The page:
Mission to a comet ends with bittersweet bang

Rosetta cartoon
The Rosetta probe inspired a series of kid-friendly cartoons. (Credit: ESA)

The European Space Agency’s Rosetta probe today descended to a mission-ending impact on the comet that it followed for more than two years.

The car-sized probe continued to transmit data as it dove toward the surface of Comet 67P/Churyumov-Gerasimenko, 446 million miles from Earth. When the data stream flatlined, scientists and engineers at ESA’s mission control in Darmstadt, Germany, knew it was all over.

The end was greeted at 1:19 p.m. CEST (4:19 a.m. PT) with a prolonged “Ohhh,” followed by applause and hugs.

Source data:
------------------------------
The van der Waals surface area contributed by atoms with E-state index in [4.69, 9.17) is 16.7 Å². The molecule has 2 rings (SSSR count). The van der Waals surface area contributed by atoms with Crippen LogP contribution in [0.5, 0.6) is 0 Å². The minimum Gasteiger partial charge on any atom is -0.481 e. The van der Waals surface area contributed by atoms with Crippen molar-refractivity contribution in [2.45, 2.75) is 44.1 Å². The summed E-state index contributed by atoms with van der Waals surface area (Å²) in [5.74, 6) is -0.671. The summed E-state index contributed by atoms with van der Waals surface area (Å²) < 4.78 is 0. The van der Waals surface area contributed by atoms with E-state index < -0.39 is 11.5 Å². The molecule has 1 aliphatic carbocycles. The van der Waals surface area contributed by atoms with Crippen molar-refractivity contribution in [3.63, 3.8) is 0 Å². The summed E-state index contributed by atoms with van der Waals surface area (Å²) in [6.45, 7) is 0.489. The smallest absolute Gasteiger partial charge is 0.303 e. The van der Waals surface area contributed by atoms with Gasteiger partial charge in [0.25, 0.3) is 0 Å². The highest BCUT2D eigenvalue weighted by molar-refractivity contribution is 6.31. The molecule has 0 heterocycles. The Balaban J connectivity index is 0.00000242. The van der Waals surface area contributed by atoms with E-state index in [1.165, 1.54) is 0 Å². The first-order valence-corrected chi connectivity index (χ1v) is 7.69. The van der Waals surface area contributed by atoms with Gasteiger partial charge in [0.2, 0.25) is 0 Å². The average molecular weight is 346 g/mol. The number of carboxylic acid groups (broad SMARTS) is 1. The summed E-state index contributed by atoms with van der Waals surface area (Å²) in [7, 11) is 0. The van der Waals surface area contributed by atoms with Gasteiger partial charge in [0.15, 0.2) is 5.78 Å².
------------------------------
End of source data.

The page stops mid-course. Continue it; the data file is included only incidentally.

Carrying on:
“This is it,” said Rosetta mission manager Patrick Martin. “I can announce the full success of this historic descent of Rosetta toward 67P, and I declare hereby the mission operations ended for Rosetta. … Farewell, Rosetta. You’ve done the job.”

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By Alan Boyle

Mastermind of Cosmic Log, contributor to GeekWire and Universe Today, author of "The Case for Pluto: How a Little Planet Made a Big Difference," past president of the Council for the Advancement of Science Writing.

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